This recap of the gospel is what John starts his letter with. “God is light” is something that he wants to establish for his readers before sharing that “God is love.” If he just started off with “God is love,” then perhaps his readers might make the mistake that so many modern people have of assuming that because God is love, His love doesn’t come with any expectations placed on us. We who’ve received God’s love and who’ve been cleansed from our sins by Jesus’s sacrifice must walk in the light as well as live in God’s love. In short, we must “walk just as Jesus walked” (1 John 2:6).

John’s instruction to walk in God’s light is not a new commandment (1 John 2:7). It echoes all the commands from the Old Testament that could be summed-up as “love your neighbor as yourself” (Rom. 13:9-10; James 2:8). On the other hand, John also describes this as “a new commandment” because the darkness of old has now passed away and we have a far clearer picture of the true light shining through Jesus Christ (1 John 2:8). As Jesus said, he came to fill the “law and the prophets” to their fullest extent. Doing that magnifies what obedience looks like now as we follow the spirit of God’s commands. With that background, John moves into talking about love.

The one who says “I have come to know God” and yet does not keep his commandments is a liar, and the truth is not in such a person. But whoever obeys his word, truly in this person the love of God has been perfected. …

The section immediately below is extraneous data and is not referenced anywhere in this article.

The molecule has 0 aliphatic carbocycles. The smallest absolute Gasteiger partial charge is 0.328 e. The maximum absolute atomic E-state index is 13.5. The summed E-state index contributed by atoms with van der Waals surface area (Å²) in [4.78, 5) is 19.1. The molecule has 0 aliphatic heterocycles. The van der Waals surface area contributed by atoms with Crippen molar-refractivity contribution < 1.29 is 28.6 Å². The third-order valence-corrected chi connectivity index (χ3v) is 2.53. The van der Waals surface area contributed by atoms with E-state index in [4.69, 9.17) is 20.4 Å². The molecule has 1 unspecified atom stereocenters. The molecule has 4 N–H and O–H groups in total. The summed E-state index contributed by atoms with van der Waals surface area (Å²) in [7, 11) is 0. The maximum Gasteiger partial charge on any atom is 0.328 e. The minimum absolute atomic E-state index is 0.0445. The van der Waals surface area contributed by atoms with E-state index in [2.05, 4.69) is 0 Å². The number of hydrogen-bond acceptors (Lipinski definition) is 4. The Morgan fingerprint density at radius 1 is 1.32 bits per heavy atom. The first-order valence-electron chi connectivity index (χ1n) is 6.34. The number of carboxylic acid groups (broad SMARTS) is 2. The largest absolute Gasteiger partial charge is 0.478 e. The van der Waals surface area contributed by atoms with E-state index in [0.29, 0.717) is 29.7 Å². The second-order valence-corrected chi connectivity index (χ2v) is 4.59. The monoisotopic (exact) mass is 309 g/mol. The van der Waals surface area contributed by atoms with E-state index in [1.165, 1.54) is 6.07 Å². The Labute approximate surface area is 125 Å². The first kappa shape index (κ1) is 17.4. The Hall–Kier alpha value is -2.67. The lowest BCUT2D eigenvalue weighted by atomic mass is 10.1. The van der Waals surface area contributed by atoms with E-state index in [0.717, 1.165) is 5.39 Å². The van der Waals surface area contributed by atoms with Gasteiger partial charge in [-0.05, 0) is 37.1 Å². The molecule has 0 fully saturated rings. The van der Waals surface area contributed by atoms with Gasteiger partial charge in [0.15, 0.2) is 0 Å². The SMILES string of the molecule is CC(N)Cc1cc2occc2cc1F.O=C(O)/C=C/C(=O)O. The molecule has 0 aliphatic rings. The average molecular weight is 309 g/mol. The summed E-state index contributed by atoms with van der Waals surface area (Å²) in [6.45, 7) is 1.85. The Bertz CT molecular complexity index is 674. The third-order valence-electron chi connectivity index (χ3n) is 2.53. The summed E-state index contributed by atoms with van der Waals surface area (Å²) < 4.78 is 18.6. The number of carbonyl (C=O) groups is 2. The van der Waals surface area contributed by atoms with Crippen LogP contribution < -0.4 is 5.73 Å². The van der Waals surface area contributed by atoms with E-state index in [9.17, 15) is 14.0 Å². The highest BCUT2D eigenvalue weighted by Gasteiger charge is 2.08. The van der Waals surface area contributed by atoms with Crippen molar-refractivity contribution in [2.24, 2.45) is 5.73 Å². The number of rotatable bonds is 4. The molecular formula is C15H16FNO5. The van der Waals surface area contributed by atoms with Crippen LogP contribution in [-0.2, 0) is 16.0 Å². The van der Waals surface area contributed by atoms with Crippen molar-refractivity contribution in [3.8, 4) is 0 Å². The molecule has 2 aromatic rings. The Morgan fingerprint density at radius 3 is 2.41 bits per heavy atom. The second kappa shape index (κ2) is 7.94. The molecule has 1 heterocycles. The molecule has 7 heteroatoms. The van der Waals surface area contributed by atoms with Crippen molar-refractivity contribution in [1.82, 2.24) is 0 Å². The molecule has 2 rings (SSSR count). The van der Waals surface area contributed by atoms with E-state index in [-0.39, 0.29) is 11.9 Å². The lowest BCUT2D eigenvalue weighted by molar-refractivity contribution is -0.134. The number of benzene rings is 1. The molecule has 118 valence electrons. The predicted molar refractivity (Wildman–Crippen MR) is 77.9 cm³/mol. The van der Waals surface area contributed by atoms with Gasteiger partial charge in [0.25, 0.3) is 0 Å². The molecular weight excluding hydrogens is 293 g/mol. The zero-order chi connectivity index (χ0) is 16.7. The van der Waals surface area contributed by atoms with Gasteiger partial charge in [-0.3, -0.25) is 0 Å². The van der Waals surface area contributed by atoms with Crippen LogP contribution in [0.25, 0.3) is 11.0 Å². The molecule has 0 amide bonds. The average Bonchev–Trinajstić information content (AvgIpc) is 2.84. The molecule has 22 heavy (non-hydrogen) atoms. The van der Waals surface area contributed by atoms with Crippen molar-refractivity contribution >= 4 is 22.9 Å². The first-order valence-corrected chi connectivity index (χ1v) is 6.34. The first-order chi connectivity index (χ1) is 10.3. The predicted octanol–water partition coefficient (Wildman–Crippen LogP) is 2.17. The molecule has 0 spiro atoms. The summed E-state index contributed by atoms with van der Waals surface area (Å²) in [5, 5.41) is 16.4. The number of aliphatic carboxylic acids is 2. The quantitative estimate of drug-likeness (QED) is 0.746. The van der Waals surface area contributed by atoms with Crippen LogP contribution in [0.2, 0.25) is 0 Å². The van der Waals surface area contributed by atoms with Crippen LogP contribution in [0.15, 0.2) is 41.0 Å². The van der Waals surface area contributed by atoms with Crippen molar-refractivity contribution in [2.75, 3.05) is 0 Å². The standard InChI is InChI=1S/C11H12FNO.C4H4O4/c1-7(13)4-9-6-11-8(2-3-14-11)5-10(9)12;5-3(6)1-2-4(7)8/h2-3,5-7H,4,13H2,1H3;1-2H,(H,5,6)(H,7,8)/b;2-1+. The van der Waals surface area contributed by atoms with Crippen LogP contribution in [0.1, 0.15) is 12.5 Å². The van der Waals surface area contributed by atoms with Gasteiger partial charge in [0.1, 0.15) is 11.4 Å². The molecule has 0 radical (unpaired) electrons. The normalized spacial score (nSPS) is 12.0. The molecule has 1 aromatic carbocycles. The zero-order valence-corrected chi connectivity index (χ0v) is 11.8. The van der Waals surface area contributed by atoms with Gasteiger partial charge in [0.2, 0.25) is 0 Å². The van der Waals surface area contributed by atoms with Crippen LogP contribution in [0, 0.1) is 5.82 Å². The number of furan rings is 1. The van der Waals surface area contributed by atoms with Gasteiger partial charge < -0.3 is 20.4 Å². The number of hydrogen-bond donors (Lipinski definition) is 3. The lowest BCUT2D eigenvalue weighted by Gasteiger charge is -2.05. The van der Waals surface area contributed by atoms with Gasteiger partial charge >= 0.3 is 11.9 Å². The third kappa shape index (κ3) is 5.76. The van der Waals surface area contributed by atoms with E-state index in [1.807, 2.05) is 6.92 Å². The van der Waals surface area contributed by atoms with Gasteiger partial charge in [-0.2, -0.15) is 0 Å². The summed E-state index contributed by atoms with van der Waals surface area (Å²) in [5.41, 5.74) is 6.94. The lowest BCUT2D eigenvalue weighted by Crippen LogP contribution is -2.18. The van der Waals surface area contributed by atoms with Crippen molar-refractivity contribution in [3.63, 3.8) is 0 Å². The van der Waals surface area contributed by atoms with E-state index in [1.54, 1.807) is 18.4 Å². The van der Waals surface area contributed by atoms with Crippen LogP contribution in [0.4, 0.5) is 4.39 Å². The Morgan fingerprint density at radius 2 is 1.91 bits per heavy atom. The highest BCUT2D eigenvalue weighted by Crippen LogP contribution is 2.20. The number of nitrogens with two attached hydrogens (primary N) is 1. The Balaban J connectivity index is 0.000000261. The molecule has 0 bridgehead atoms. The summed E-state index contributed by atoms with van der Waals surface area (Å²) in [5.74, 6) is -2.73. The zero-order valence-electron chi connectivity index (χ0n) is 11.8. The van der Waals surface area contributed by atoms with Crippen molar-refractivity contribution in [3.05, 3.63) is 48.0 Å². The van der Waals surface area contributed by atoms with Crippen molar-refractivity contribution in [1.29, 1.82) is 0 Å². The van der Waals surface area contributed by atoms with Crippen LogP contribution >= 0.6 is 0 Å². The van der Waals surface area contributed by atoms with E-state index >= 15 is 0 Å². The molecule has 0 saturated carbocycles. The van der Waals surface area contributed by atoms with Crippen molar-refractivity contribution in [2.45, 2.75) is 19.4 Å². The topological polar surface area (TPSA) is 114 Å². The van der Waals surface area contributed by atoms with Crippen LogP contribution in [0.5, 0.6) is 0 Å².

The one who says he is in the light but still hates his fellow Christian is still in the darkness. The one who loves his fellow Christian resides in the light, and there is no cause for stumbling in him.

1 John 2:4-5, 9-10, NET
Image by Pearl from LightStock

Be Warry of Dangers

John’s not writing about the contrast between people who are in God’s love and light and the people who are living a lie in order to scare us. Indeed, he has some very reassuring things to say to his readers (1 John 2:12-14). He’s writing to them, and to us, because we’ve been forgiven, we know God, and we are already overcoming the evil one. But John also knows that Christians face many challenges, and it’s easy to slip away if we don’t have reminders for how to follow God. So he writes to us about the wonderful life that God offers. He reminds us of all the wonderful things that await us as people who God calls His very own children. He also talks about the fact that if we have that hope inside us, we will work to purify ourselves just as God is pure (1 John 3:1-3). Alongside all this talk of love and light, John highlights the need to keep God’s commandments and stay faithful to Him in spite of the dangers we face.

Over and over again in these letters and in the gospel he wrote, John links love with commandment keeping. Alongside that, John highlights the importance of living according to the truth. This idea goes along with walking in the light, keeping God’s commandments, and practicing righteousness. In both of his two shorter letters, John says that he rejoices to learn that his children (apparently referring to those he taught this faith to) are living in the truth (2 John 1:4; 3 John 1:4). Living and walking in the truth ought to be our intention as well, but there are many things that try to work against that goal.